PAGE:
The Ministry of Local Government is implementing the Decentralized Local Government System. This is putting the Local Governments at the frontlines for Service Delivery and implementing of National policies and strategies. Local Governments are also at the forefront of implementing new policy reforms including the Regional Development Programme, Local Economic Development, and the Parish Development Model. The implementation of the above programmes comes at a time when Uganda is under the spotlight due to the increased impacts from Climate Change and its effects at Global and Local Levels, increased frequency and severity of droughts, floods and landslides, threats from emerging and re-emerging diseases – Covid-19 and Haemorrhagic Fevers, burden from refugee influx from neighboring countries and the Horn of Africa as well as disruption of supply chains and price distortions caused by global conflicts.
Further, although the level of urbanization in Uganda is relatively low, the rate at which Uganda is urbanizing, estimated at 5.2%, is very high by international standards [MLHUD, 2017). Uganda has had a phenomenal rise in its urban population from 1.7 million persons in 1991 to about 7.4 million in 2016 (ACODE, Policy Briefing No.49, 2020) and was 11,41 million in 2020 (UBOS, 2020). The urban population is projected to rise to about 21 million by 2040 (ibid).
The fast urban population growth does not only pose problems related to the allocation of resources, but also severely challenges the natural environment and public health and safety. Environmental degradation such as contaminated water, soils and polluted air, flooding caused by storm drains choked by waste, vermin and pest infestation and disease outbreaks has become a harsh reality in urban areas of Uganda.
Service delivery in Local Governments is compounded by limited capacities both at institutional and individual levels and limited finances to strengthen community resilience to shocks.
The nature of uncertainty and the magnitude of the above complexity does not lend itself to traditional forms of crisis response and recovery processes. Life-saving humanitarian assistance, and external peace interventions, while incontestably necessary, are insufficient to address the structural and underlying causes of this complexity.
This complexity thus requires Local Governments to:
- Understand the importance of integrating environment and natural resources management, climate change, human settlement planning, risk management and resilience building as priority in development planning and budgeting.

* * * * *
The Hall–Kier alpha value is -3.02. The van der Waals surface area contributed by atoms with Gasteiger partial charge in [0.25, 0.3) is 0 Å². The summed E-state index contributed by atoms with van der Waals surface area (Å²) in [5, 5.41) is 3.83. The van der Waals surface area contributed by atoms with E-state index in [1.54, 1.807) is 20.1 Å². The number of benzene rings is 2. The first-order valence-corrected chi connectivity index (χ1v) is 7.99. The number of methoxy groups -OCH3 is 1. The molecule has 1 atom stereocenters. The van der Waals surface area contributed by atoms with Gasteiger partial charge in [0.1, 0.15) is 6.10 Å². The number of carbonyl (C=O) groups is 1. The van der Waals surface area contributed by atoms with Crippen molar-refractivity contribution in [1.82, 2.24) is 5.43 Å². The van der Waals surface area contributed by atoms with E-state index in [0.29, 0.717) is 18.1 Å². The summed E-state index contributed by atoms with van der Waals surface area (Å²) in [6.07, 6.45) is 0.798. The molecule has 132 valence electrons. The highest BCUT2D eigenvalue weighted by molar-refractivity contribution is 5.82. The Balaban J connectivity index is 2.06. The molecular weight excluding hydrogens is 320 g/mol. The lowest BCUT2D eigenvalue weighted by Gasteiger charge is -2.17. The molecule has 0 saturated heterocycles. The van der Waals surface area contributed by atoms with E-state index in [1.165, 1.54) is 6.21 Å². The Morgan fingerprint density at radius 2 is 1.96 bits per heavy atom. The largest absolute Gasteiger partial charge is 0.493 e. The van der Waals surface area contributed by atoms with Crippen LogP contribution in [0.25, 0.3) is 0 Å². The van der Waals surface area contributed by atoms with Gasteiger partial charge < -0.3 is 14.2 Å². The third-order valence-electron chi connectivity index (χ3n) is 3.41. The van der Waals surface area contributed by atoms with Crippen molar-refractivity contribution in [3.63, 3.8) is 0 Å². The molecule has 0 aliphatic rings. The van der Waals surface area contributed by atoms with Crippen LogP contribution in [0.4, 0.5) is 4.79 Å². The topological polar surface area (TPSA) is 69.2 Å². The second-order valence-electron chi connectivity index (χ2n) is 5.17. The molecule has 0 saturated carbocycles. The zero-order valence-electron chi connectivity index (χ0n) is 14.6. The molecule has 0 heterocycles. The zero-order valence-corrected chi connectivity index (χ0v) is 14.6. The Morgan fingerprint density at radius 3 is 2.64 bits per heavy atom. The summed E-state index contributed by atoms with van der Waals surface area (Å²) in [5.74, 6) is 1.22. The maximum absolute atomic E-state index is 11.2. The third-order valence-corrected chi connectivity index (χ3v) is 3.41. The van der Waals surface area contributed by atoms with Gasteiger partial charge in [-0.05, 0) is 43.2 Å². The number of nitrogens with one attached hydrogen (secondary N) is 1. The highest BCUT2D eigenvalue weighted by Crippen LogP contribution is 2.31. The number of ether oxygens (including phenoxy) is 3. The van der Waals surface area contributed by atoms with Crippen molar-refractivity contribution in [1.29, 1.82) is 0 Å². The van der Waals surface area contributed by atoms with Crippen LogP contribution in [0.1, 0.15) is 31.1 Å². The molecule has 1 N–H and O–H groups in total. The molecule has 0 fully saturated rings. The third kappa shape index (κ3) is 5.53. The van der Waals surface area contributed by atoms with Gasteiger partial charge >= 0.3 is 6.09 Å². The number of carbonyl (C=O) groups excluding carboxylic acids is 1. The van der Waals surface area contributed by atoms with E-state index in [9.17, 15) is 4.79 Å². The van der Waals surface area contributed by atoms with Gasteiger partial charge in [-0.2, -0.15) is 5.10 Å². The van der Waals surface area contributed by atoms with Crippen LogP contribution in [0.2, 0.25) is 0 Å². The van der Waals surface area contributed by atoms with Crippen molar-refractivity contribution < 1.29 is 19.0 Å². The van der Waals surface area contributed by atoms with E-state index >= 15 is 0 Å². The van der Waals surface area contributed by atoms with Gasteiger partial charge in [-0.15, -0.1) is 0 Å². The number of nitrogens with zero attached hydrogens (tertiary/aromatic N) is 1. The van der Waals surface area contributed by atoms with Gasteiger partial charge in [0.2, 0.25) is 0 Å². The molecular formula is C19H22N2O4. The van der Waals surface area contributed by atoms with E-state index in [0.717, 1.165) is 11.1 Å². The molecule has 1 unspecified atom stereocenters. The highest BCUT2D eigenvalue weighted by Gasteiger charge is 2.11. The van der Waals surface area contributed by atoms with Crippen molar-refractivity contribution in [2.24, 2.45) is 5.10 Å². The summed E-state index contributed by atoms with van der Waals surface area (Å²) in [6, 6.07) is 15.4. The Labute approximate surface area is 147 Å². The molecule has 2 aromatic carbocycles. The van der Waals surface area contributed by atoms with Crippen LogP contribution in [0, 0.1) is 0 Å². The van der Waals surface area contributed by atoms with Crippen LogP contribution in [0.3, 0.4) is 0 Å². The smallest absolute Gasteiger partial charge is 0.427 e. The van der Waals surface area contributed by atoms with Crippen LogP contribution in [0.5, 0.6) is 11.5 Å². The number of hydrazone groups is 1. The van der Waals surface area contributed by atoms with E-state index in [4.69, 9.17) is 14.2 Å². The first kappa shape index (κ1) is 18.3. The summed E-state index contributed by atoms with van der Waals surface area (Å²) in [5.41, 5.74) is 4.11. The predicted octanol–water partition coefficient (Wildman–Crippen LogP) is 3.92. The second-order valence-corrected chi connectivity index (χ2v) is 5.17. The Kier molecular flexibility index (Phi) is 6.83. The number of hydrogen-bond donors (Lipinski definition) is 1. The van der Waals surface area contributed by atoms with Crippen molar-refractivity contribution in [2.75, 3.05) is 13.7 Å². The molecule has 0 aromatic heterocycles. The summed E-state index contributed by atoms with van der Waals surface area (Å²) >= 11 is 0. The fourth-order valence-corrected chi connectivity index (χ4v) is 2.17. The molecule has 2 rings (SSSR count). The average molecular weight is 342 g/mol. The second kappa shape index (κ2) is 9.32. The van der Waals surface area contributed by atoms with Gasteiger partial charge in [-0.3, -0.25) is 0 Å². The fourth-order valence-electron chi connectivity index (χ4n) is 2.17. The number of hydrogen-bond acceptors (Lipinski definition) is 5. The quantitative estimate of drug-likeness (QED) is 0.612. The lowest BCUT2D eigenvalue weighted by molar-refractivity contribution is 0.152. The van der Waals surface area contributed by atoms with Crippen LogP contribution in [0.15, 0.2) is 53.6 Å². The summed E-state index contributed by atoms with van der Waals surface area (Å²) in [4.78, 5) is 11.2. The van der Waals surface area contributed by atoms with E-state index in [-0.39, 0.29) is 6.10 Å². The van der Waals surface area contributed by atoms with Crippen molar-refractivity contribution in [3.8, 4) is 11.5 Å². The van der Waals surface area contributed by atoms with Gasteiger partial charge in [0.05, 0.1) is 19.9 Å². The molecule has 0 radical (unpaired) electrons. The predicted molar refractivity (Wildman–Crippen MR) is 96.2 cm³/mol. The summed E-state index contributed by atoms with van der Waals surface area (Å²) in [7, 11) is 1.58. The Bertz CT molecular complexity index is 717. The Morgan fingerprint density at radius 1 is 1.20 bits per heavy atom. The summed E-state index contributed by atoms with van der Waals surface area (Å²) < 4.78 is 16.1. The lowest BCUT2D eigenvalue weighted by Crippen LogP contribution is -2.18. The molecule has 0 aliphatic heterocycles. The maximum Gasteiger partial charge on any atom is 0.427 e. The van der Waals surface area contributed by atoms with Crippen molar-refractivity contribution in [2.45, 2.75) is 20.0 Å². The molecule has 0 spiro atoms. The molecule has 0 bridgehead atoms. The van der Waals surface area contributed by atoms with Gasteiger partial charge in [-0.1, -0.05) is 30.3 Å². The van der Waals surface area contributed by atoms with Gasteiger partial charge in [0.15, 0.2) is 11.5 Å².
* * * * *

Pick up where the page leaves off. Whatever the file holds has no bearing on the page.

- Have capacity that enables them to provide solutions that will not only reduce impacts of Crises and Risks, but also build Resilience and ensure Equitable and Sustainable Development in their communities.
In keeping with global trends and national strategies and in particular SDG Goal 1 Target 1,5, there is need to enhance resilience in the face of disasters, climate change, environmental degradation, economic disruptions, and pandemics. Further, NDP 3 has recognized “The need to incorporate risk planning and mitigation into the plans and budgets to cater for unforeseeable challenges”.
As the main responsible body for the provision of basic services, coordination of daily functions, and provision of information and regulation, Local Governments play a central role in risk management and resilience building. They are also the leading actors during post-disaster recovery and reconstruction processes. Successful initiatives at the local levels can influence national level policy, actions, and outcomes. Strengthened risk governance at the sub-national level is critical to effective and equitable resilience and adaptation planning. Localizing resilience amplifies the voices of local visible actors whose legitimacy is publicly recognized. It further ensures inclusion, hence ensuring the participation of those most at risk of being left behind. It promotes gender equality and youth participation in policy discussions that affect them.
The Ministry of Local Government with support from UNDP and the Swedish Civil Contingencies Agency (MSB) is proposing to develop a Module on Mainstreaming Climate Change, Risk Management and Resilience Building. The Module will be used in training of Local Government Managers and Leaders through the Civil Service College of Uganda (CSCU).
The Civil Service College Uganda (CSCU) was established on 1st July 2010 under the Ministry of Public Service. The College is responsible for in-service training, strengthening public policy research, providing advisory services. CSCU’s mandate is to build the capacities of Public Service institutions and human resources for improved performance in public service delivery. Apart from providing residential training, CSCU provides outreach training programmes and conducts follow-up of trained staff to assess training impact and application of skill learned and identification of further training needs.
It is against the above background that UNDP in collaboration with the Ministry of Local Government is seeking the services of a consulting firm to develop a Module on Climate Change, Risk Management and Resilience Building for Local Government Managers and Leaders to be delivered through the Civil Service College of Uganda.
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